By now you’ve figured out that I’m an introvert, that I gather energy by being alone. I’m never afraid to be alone. One of Gail’s most wonderful gifts to me was to send me off to Switzerland one year to walk the Alps by myself. For two weeks, I walked alone, not one significant conversation with anyone. I was renewed. But introverts are not hermits.
They enjoy a few intense friendships rather than many. They have an extremely large inner world. I’ve often felt that 90 percent of my world exists within myself. Extroverts are just the opposite. They are energized by being with people. Give extroverts a free evening, and they’ll think of a list of people they could share it with.
Gail is an extrovert. Normally, she loves to be with people, working, teaming, playing with them. She thinks best in concert with others. While I usually think before I say anything, especially in conflict, she is inclined to speak as she thinks. She calls it (I would never say this myself) “noisy thinking.”
If we are debating something, she says whatever she is thinking, and I have to guess at her ultimate conclusion. That can be exasperating. But even more exasperating to her is my behavior: I back off into introverted silence until I’ve decided upon my fixed and final position. Gail loves to pray with people, and that’s one reason why it’s
important to her that we pray regularly together.
As an introvert, I could easily do all my praying by myself. But we’ve learned to compromise on this one. And I’m blessed by entering her extroverted world, and I think she’s caught a little of my introversion for herself. It’s helpful to know I’m an introvert because I can now choose to ad like an extrovert when I need to — for instance at the mandatory wedding reception, or church picnic, or Sunday morning social hour
. When I didn’t understand my recoiling at the thought of such events, I felt guilty and resented those who sought my attendance. Now, knowing my temperament, when I feel like slipping out a side door, I can suck in my breath and say to myself, “Well, Mr. Introvert, charge into that group and get to know everyone you can.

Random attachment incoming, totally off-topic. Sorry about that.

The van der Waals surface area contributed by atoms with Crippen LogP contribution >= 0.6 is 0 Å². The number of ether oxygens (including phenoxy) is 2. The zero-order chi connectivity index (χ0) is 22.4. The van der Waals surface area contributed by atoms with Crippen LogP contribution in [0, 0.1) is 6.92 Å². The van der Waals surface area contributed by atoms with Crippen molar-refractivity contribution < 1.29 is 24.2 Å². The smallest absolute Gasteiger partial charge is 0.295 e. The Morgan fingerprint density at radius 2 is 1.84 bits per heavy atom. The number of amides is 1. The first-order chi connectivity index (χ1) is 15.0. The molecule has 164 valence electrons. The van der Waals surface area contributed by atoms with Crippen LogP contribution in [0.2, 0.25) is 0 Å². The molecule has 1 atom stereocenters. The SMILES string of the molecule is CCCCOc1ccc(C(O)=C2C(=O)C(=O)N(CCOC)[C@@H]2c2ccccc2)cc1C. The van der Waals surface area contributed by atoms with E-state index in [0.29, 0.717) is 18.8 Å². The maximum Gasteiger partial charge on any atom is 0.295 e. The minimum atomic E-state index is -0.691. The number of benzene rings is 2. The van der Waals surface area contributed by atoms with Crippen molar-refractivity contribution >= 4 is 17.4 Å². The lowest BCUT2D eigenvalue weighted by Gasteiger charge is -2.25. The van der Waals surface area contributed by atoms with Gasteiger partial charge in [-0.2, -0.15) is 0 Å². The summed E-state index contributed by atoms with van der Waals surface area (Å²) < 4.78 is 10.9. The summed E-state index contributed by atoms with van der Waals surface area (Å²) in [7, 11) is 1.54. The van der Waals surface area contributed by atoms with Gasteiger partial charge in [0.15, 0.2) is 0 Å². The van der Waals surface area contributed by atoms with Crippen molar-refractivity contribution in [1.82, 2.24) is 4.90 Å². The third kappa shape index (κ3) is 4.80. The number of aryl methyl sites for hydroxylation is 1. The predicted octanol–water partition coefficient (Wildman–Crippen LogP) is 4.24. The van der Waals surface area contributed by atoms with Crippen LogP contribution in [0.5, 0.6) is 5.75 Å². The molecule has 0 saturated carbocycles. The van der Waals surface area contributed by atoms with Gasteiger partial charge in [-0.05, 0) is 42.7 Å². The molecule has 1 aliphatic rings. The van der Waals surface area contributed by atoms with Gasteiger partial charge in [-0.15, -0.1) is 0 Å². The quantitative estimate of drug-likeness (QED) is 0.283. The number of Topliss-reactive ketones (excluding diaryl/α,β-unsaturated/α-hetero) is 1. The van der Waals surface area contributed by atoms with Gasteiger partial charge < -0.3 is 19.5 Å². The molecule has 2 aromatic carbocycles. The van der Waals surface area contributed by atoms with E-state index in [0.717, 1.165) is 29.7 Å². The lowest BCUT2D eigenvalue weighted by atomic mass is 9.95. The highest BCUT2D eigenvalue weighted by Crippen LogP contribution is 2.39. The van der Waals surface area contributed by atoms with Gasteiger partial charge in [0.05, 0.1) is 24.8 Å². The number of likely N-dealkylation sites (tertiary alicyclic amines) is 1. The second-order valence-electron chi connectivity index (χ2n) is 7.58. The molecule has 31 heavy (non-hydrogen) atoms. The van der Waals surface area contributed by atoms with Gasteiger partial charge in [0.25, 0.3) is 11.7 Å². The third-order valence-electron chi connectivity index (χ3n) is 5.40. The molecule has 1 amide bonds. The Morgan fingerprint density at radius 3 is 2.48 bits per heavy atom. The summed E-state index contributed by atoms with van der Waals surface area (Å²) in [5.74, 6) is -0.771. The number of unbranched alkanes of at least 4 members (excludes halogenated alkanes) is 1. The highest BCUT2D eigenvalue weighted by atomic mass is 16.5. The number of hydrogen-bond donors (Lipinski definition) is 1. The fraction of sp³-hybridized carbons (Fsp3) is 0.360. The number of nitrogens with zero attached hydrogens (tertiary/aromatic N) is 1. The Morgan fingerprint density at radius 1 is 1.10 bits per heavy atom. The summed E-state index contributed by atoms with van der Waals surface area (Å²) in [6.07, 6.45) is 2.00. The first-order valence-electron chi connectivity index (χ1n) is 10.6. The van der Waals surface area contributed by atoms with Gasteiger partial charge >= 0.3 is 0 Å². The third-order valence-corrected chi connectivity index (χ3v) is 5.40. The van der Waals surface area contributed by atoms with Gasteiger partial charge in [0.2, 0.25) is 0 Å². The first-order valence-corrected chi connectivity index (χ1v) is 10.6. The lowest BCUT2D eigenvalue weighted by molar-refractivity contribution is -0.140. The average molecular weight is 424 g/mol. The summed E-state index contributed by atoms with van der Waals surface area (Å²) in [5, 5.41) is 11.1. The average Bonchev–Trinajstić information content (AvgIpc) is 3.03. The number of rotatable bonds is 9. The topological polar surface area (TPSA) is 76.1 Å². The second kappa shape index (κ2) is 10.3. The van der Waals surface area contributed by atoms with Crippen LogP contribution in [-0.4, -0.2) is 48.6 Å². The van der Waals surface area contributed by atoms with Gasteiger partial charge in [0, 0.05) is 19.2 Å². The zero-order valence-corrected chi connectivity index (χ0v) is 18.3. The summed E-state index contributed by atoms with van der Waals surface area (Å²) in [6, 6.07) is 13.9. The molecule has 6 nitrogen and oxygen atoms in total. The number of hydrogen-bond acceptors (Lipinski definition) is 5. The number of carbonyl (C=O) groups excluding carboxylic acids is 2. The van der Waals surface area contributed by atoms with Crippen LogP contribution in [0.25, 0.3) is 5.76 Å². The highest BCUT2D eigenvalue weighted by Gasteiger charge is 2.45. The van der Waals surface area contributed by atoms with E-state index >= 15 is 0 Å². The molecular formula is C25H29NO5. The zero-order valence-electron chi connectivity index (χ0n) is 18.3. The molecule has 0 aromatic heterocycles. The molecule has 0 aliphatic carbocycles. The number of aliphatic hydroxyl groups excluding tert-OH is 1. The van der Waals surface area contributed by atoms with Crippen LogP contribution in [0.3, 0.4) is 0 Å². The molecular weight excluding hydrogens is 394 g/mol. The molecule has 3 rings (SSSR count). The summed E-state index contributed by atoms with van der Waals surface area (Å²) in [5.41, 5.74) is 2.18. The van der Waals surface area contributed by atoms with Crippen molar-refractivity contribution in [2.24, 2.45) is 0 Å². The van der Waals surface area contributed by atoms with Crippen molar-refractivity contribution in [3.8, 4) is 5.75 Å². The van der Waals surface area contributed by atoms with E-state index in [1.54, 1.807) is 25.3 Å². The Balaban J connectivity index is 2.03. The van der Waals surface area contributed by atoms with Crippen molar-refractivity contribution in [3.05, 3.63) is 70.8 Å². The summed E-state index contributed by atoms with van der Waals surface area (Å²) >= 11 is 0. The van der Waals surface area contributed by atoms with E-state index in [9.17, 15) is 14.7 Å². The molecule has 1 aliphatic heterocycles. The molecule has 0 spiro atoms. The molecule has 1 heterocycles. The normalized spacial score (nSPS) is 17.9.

There will be plenty of time to be alone after it’s over.” And it works; I know why I don’t want to do it and why I should. One gets the feeling that Jesus was able to feel comfortable as both extrovert and introvert. He was at ease when alone; he was quite at home in the midst of a group. Growth for me means being an introvert who can encounter the crowd and feel perfectly at ease.
Intuitive/Sensate: How Do I Take In Information?
Gail is a sensate. She sees her world through form, color, structure, and proportion. She’s intensely aware of everything that comes to her through the five senses. When she walks into a room, she immediately responds to the way it’s decorated, thinking, Do the colors match? Are the picture frames at the right height? Is the desk orderly?
She says her stomach reacts to a mismatch of colors. Sensates, thank the Lord, are also practical. They love details and manage them well. Orderliness is important. So are things like promptness and dependability. I married a woman who loves an organized closet, a reconciled checkbook, an up-to-date address and phone list, and a myriad of birthday cards all sent out on time. I am a fortunate man.